Wednesday, June 9, 2010

Website to Use: The New Science of Addiction

When I was student teaching during my senior year, I had to develop a few lessons around addiction. In collaborating with my supervising practitioner, I found out about a fantastic website I have since used in middle school.

The New Science of Addiction: Genetics and The Brain is run by the Genetics Learning Center at the University of Utah. The website is very detailed, containing information on a wide variety of topics relating to addiction. Most of the information is for high school or college aged students, but I find that I can select certain pieces of information to present to my middle school students that they are able to comprehend.

According to the website, "Drug addiction is a chronic disease characterized by changes in the brain which result in a compulsive desire to use a drug. A combination of many factors including genetics, environment, and behavior influence a person's addiction risk, making it an incredibly complicated disease. The new science of addiction considers all of these factors--from biology to family--to unravel the complexities of the addicted brain." By covering all of these factors, the website remains a comprehensive resource on everything relating to addiction.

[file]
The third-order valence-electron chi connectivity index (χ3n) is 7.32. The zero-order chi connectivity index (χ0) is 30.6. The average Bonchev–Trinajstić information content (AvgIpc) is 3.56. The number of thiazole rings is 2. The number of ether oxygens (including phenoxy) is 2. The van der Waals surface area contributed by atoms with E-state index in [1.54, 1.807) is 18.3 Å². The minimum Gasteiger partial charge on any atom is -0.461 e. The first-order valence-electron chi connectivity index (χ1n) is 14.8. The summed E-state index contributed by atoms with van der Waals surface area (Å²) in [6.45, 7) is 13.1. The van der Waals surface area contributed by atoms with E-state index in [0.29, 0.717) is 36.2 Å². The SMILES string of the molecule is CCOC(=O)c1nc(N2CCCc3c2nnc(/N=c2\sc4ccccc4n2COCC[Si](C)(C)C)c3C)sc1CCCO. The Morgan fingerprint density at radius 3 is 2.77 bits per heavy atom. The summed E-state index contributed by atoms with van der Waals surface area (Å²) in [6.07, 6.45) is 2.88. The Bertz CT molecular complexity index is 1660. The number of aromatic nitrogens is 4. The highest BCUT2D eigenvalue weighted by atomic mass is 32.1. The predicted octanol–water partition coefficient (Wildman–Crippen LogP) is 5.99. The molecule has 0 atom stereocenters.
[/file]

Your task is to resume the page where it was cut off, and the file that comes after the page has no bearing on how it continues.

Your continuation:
The website focuses on the following topics:
  • Natural Reward Pathways Exist in The Brain
  • Drugs Alter the Brain's Reward Pathway
  • Genetics Is An Important Factor in Addiction
  • Timing and Circumstances Influence Addiction
  • Challenges and Issues In Addiction